Reinventing customer experience in restaurantsGood food isn’t always enough for a wholesome dining out experience, and Kathmandu’s eateries are offering more.
Three men in identical uniforms and neatly combed hair walk on a squeaky clean floor with trays balanced on their hands. It’s lunch hour and Fuchhey Restaurant in Putalisadak is buzzing. But the servers are calm and composed, politely taking orders and delivering food without a hint of impatience or frustration.
This is a welcome change of scene, especially if you compare it to just a decade ago, when most servers in restaurants were unfriendly and impolite, say customers.
“A few years ago, when we were still college students, small eateries didn’t usually have servers. Some places had servers but I wouldn’t call them hospitable,” said Reena Shahi, a 38-year-old office administrator, who usually visits cafes and restaurants near her office in Tangal. “Nowadays I rarely encounter an ill-mannered staff at restaurants.”
With new restaurants mushrooming across the Valley, Kathmandu’s service industry has tried to reinvent itself. Today, when people go out to eat, they don’t just visit a place for food, they also look for customer service that matches the quality of the dishes that are offered.
“As a restaurant, customer satisfaction is our main goal,” said Sanu Shrestha, owner of Fuchhey Restaurant. “Providing good food in a good ambience isn’t enough to satisfy customers anymore. The service also needs to be top-notch.”
To provide such service, Shrestha and her team go through an elaborate recruitment process to hire employees. After someone gets hired they are put on probation and evaluated for at least a week.
“We don’t send them to the floor while they are on probation. They just observe and help out with other tasks that don’t involve interacting with customers,” said Shrestha. High school graduates and hospitality management students are given priority, she said, but good communication skills and a neat appearance are imperative.
The team at The Bakery Cafe too goes through a similar elaborate recruitment procedure to hire servers. “We post announcements on job portals while hiring servers so that we get to choose from a bigger pool of people. We spend relatively more time screening through the people so that we find a suitable candidate,” said Prem Shrestha, in-charge of the Bhatbhateni branch of The Bakery Cafe. “We also spend a lot of time training and teaching them. It’s better to take more time while training them rather than hearing complaints later.”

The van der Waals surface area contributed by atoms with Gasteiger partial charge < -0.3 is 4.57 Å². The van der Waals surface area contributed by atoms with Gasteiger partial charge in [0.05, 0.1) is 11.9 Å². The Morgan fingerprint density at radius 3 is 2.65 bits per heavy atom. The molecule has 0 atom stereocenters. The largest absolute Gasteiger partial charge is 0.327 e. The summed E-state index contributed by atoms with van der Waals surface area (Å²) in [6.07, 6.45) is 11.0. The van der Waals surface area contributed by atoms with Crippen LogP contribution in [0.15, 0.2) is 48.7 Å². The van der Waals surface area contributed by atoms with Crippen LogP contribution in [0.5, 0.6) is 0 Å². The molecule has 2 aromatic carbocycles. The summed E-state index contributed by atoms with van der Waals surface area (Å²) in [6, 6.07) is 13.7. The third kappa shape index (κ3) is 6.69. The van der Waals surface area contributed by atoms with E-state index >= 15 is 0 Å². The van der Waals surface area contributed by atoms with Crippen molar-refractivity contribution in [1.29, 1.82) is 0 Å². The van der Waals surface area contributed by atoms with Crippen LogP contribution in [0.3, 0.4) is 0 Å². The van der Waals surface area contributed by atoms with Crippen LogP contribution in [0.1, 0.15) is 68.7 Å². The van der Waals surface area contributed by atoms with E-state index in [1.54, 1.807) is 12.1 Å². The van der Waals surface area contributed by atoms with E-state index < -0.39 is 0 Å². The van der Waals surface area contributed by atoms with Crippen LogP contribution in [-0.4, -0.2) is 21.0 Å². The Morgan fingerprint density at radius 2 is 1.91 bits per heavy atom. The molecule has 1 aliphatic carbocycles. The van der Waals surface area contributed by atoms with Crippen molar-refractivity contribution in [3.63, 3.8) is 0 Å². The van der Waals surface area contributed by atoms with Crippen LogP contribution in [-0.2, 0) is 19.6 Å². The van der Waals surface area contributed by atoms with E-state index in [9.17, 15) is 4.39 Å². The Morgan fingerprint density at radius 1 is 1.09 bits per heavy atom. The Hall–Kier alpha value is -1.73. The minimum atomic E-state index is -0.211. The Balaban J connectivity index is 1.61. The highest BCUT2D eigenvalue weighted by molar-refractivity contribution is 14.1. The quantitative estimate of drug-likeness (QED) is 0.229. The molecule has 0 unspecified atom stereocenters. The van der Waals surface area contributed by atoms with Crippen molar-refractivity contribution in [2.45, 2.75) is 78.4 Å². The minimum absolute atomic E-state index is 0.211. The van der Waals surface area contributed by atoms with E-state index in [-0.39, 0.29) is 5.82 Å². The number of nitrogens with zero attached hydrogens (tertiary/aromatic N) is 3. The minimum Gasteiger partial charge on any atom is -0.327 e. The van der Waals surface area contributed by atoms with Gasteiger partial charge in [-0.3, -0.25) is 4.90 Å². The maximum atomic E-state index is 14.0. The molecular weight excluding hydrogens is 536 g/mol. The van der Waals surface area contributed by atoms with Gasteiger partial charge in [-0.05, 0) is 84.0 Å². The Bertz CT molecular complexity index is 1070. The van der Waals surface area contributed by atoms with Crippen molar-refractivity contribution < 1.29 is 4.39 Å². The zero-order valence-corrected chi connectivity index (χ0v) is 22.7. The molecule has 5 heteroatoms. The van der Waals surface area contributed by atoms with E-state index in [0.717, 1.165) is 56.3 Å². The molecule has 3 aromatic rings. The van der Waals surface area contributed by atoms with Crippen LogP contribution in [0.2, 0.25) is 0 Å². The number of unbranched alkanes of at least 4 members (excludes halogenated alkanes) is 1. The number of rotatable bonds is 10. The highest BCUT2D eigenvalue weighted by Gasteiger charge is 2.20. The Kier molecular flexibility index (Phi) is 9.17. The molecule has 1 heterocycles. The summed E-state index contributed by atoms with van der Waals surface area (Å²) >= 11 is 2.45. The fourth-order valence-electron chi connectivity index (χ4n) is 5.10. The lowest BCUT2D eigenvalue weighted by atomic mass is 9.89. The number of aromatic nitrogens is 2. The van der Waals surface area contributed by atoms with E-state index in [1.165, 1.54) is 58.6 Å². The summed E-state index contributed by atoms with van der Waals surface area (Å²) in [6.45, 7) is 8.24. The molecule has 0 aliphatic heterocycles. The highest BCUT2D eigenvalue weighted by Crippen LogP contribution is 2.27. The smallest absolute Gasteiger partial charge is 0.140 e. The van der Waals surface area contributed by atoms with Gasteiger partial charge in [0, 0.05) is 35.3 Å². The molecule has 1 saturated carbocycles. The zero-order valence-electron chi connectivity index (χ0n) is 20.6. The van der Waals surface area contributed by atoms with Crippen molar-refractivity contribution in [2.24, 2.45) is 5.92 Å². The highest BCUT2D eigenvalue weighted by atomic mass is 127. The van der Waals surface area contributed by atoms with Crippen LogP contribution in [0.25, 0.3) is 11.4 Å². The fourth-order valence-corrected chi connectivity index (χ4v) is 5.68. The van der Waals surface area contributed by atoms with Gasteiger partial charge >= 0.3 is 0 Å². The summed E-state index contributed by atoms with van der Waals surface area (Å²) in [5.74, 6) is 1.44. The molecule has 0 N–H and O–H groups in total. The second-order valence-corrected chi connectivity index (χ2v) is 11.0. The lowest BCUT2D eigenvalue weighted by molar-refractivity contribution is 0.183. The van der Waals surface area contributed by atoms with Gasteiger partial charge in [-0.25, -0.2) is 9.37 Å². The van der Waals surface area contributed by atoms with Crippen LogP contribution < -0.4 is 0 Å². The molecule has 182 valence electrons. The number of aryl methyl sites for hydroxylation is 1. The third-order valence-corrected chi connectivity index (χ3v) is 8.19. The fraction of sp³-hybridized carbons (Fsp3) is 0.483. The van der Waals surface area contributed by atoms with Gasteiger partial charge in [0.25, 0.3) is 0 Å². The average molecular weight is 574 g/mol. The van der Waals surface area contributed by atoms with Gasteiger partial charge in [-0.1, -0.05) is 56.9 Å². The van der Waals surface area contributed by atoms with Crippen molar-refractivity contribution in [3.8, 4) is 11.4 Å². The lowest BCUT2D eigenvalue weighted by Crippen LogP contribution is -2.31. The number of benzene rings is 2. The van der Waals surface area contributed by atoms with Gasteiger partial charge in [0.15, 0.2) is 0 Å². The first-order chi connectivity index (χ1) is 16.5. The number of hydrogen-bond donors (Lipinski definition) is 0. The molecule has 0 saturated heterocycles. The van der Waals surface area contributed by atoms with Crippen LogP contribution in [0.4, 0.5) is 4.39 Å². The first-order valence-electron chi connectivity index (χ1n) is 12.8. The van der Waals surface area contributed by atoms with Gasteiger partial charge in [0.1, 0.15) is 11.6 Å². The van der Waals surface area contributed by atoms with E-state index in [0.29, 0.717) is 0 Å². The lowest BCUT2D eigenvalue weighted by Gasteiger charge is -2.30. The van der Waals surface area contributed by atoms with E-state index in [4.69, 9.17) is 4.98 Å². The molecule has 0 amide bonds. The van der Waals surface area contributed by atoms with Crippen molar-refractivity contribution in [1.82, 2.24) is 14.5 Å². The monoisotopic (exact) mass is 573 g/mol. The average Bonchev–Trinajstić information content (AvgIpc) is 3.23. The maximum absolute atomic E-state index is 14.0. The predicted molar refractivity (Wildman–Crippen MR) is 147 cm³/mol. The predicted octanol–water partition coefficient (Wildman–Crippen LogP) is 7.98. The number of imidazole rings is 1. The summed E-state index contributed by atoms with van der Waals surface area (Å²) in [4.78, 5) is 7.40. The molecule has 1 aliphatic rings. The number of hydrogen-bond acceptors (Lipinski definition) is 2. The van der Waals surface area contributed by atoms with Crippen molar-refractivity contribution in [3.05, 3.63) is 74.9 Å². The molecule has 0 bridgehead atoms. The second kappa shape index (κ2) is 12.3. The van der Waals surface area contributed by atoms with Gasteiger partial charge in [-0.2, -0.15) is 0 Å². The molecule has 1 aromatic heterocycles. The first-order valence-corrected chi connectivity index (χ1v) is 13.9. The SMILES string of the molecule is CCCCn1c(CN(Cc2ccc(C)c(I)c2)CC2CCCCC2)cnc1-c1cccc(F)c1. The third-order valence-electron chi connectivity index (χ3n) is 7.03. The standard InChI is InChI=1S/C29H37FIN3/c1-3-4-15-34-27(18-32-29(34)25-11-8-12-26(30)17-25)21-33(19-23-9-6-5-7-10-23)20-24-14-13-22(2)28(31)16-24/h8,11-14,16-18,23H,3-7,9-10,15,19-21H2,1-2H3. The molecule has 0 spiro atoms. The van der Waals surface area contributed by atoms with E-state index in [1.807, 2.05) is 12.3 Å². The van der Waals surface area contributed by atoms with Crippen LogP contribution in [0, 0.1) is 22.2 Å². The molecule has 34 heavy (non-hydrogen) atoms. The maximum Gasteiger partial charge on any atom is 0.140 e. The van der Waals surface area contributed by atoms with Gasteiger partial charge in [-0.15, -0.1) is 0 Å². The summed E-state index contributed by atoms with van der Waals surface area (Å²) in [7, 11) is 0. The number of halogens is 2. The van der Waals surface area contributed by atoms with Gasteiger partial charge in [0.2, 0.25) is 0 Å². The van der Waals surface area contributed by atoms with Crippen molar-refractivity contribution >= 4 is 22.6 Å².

Moreover, managers and owners of restaurants are very much involved in the operation of the restaurant and keeping their staffs in check.
Trishna Rai, the owner of Yellow Pomelo in Jhamsikhel, said she firmly believes in the Sanskrit saying ‘Atithi Devo Bhava’. For her, the space of the restaurants doesn’t matter but the customer service should be a top priority.
“The servers represent the restaurant; the customers meet with the servers even before they taste the food. So it’s very important to groom them,” said Rai. She conducts monthly meetings with her team to review the things they have learned during the training session.
But in the digital age, in order to form an opinion about any restaurant, customers don’t even have to step inside the premises.
“Nowadays, customers go through online reviews to decide whether they want to visit a certain place,” said Krishna Khadka, manager at Upstairs Cafe in Basantapur Durbar Square. “This definitely puts us on our toes, which is good to maintain quality in restaurants.”
In addition to on-the-job training, restaurant owners and managers say that human resources in the hospitality industry has improved also due to specific courses tailored by private training centres.
“In recent years, students who enrol in our training programmes have started to envision their career in Nepal rather than moving abroad, which used to be the trend earlier,” said Niran Shrestha, principal of the Shangri-la Tourism and Hotel Management Training Center.
Shrestha said that there has been a marked rise in the number of students in the last five years, attributing this increase to flexible hours and good remuneration.
“The wage rate of workers in the service industry has increased up to three times over the years and this is attracting more young people to join the service industry,” said Niran.
Training centres like Shangri-la provide ‘industry-oriented training’ to students, beginning with the basics of the service industry—being hospitable and personality grooming classes. The training can range from one to four months, and training centres also provide placement and internship opportunities.
“We are living in a time of globalisation, which is why we try to adapt our training techniques to the global standard,” said Shrestha. He further points to cutthroat competition in the service industry—for both restaurants and staff—as a major reason for the improvement in Kathmandu’s service industry. More competition means restaurants are vying to provide service that’s exemplary.
“Gone are the days when all you had to do to be a good barista was make good coffee and hold trays properly to be a good server. Now, you have to look good, be polite and attentive, and have proper knowledge of the products on offer,” said Madhav Devkota, training director at Himalayan Java Barista Coffee School.